Water Quality in the State of Washington
Washington state water supply mostly comes from surface water and underground water. The Columbia River is one of the state's biggest surface water sources and has many uses such as irrigation, aquatic habitat, and hydropower generation in Washington. More than 6.2 million Washington State residents (85 percent of the state's population), get their drinking water from public water systems. About 725,000 Washington residents get their drinking water from individual private wells and are regulated by local health jurisdictions.
Water Hardness by City
Washington water hardness is considered very low to moderately hard. The average water hardness is between 12 PPM to 218 PPM, which is considered to be hard water, by the USGS water hardness measures. Some examples of cities with very soft water are Seattle with 22 PPM and Everett with a hardness level of 12 PPM. Most hard water numbers are in eastern Washington, in cities like Spokane with 218 PPM and Walla Walla with 178 PPM.
For more information on the water hardness in specific cities, please see the table below.
PPM = Parts Per Million
mg/L = Milligrams Per Liter
gpg = Grains Per Gallon
Agriculture, Farming and Water Hardness
Washington is a major agricultural state, with 39,000 farms on more than 15 million acres. Agricultural highlights include cattle ranching, dairy farms, wheat, apples, pears, cherries and other tree fruits, as well as varieties of grapes and vegetables. The cool valleys of Western Washington are idyllic for raising milk cows, berries, nursery products, flowers and poultry. Eastern Washington, known for its desert-like climate, has both irrigated and dry land farms.
As a great deal of Washington has water rich in calcium (the primary source of water hardness), many farms and food processing plants experience issues related to scale buildup in their irrigators and equipment. In addition, contaminants polluting soil and waterways have increased greatly over the past few decades and there is a greater need for waste and chemical control. Many farmers are looking for eco-friendly solutions that can increase the quality and yield of their crops while saving water. Read more about how HydroFLOW can increase crop yield.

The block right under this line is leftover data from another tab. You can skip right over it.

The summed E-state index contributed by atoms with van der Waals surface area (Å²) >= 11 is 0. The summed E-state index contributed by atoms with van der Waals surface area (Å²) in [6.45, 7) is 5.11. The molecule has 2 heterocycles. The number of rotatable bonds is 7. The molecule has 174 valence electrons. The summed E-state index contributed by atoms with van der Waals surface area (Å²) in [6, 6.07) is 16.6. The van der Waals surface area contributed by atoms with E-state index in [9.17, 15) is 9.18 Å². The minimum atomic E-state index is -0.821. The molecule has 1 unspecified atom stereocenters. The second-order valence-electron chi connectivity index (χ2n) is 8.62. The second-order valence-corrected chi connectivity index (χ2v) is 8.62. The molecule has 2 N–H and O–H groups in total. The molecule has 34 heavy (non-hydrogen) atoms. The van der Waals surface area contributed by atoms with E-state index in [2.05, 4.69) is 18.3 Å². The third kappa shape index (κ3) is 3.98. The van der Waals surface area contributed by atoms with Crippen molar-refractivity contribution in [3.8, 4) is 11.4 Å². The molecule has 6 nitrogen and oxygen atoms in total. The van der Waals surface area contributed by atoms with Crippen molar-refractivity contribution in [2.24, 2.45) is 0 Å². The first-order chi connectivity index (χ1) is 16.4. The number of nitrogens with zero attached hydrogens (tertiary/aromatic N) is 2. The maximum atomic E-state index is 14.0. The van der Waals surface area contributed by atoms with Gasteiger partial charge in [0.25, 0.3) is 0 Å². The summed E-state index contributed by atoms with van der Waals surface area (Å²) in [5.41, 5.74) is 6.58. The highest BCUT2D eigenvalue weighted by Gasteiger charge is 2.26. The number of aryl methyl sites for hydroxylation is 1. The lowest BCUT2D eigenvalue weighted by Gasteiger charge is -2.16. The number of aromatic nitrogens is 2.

Solutions to your Water Quality Problems
Fixing your water quality issues in the state of Washington will depend on your specific water source. It is best to test your potable water supply in order to get a better understanding of your water quality. Testing is relatively cheap. The test results will allow you to understand if your potable water has issues that need to be addressed. Common solutions to water contamination problems may include a water filtration system, a reverse osmosis system or other whole home water treatment solutions.
A problem that some Washington residents will have to deal with is hard water. One old-fashioned, inefficient, expensive and unhealthy method to treat hard water is with a salt-based water softener. Most people don’t realize that if you’re using a water softener you are basically removing calcium and magnesium from your drinking water and adding salt to your diet. In addition, many states are banning the use of salt-based water softeners.
Alternative water treatment solutions such as “water conditioners” have been gaining popularity in recent years because they are cheap to operate and the best eco-friendly solution for hard water. Hydropath technology, which powers the HydroFLOW water conditioners is by far the most efficient and cost-effective eco-friendly solution to deal with hard water problems. To learn more about how HydroFLOW solves the problems created by hard water, please check out our technology page. You might want to read this blog that explains the difference between water conditioners and water softeners: Water Conditioner vs. Water Softener Blog.
For more information, please contact HydroFLOW West